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Pharmacy Diplomat Switches to Recyclable Packaging from Polystyrene

Diplomat made the switch to boxes lined with a 100 percent recyclable material harvested mainly from trees and vegetables.

Polystyrene is an excellent insulator, so it is widely used in packaging of temperature-sensitive medications that must be shipped. But the material is bulky and hard to break down. And patients, some of whom receive weekly drug shipments, have nowhere to take it.

Municipalities and counties commonly won’t deal with this problematic, nonbiodegradable material. That’s why specialty pharmacy and infusion company Diplomat switched to boxes lined with a 100 percent recyclable material harvested mainly from trees and vegetables.

These insulated coolers, made by TemperPack, manufacturers and distributors of sustainable thermal packaging, can be put out for curbside recycling and are accepted at plastic bag drop-off sites. Diplomat’s transition to the product, called ClimaCell coolers, should result in diversion of more than 5 tons of plastic from landfills every week. And these coolers require 94 percent less energy to manufacture than the same amount of polystyrene, according to Patrick Burke, TemperPack vice president of supply chain.

Steven Hess, senior vice president of procurement and facilities for Diplomat, and his colleague Linda Helgeson, a senior business analyst at Diplomat, had seen problems around polystyrene within their industry for years.

“Linda and I worked together for 12 years in many roles, and we saw this issue where people couldn’t get rid of Styrofoam from infusion company’s packaging,” says Hess. “One company was picking it up and bringing it back to the infusion facility. It would be cleaned out and reused. Since Diplomat ships directly to patients across the country, picking up the coolers for reuse wasn’t feasible, nor was shipping them to a recycling facility.”

There would be a lot of product testing to ensure the alternative they discovered at a tradeshow would meet international shipping standards with regard to maintaining the drug’s required temperature.

“We wanted to make sure [the medication] did not get too cold or too hot, and that was the tricky part,” says Helgeson. And there was little room for what would be a costly error. One shipment may average $5,000 per package and must remain between 2 and 8 degrees centigrade, even in extreme weather conditions.  

Cold chain product sales are growing twice as fast as non-cold chain ones, and this trend is accompanied by a huge spike in packaging, according to Pharmaceutical Commerce. With that influx also comes more polystyrene, with little infrastructure to manage product at the end of its typically very short life.

Wanting to be part of the solution, Diplomat already had looked into recyclable packaging from other materials that proved economically unfeasible. Now, it set out to see how it might make this new alternative packaging work for its business and customers.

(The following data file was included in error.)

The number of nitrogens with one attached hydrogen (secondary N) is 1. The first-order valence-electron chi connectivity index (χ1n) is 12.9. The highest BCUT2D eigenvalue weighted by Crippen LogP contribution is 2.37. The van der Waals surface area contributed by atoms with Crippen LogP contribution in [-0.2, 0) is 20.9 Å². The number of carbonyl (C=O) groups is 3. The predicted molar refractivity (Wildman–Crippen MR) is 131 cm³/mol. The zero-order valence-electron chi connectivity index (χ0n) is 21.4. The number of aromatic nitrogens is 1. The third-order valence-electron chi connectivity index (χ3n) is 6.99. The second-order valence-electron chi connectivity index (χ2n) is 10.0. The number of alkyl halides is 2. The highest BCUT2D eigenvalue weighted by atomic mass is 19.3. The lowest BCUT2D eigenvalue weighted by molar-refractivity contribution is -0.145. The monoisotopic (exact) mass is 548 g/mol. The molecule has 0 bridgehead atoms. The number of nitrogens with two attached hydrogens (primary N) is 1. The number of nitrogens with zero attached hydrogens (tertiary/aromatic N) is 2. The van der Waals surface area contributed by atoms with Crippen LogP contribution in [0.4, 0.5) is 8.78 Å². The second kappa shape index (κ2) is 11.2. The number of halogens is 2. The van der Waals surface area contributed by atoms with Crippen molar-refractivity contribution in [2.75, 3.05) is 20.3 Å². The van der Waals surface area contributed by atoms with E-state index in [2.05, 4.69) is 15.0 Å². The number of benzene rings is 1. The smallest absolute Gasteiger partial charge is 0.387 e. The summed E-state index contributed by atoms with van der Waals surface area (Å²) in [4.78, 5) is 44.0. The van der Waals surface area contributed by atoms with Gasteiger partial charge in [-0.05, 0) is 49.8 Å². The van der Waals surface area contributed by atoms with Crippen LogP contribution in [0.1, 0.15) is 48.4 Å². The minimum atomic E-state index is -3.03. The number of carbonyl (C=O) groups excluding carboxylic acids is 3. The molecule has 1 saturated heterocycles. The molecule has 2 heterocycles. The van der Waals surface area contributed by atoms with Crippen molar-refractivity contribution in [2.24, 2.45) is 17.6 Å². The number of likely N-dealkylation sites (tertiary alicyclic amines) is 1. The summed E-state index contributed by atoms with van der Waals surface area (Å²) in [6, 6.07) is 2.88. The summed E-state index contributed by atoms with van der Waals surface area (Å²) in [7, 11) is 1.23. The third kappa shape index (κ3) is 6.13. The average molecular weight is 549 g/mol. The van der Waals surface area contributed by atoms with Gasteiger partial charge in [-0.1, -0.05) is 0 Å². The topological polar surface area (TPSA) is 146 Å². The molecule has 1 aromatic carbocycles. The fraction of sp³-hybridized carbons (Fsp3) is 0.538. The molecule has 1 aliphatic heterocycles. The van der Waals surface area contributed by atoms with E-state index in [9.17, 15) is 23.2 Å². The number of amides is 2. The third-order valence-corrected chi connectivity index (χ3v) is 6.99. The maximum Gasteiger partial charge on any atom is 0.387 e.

First, staff had to figure out the correct number of gel packs per cooler and in what order to place each layer of materials to maintain the required temperature.

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Staff did pilots at several sites before rolling out the new coolers. There was a customer education push, and Diplomat educated its staff who would be fielding questions from patients.

TemperPack worked closely with materials recovery facilities and mills to design a product they could manage in their facilities as easily as corrugated containers.

“The biggest challenge we had to overcome was developing a material that would resist damage from moisture caused in cold-chain shipping applications, while still being repulpable,” says Burke. “We tested over 130 chemistries to ultimately settle on the current, trade-secret recipe that holds up to the stresses of live shipment while passing the OCC-E [old corrugated containers certification] standard for repulpability and recyclability.”

The roll out was done in phases, during which time Diplomat got feedback from pharmacies, then made some tweaks.

“We learned sometimes we could go with materials that are thinner than bubble wrap. With thinner materials, we save on their cost and we save on associated shipping. Plus, it’s better for the environment,” says Hess.

It put out postcards in patients’ last shipments of the old container to let them know of the new packaging and that they could put it in their curbside bins. The outside box bears a recycling stamp, and the liner has a recycling logo.

Once the package has been out for a while, Diplomat plans to do a patient survey to determine how many customers are actually recycling these packages, but TemperPack Co-founder James McGoff is hopeful.

"Our healthcare system relies on petroleum-based plastics—especially EPS foam,” said McGoff in a statement. “Patients don't think this is sustainable, and neither do we. ClimaCell is the first in a series of high-tech, plant-based technologies that will empower companies like Diplomat to continue improving human health without compromising environmental health."

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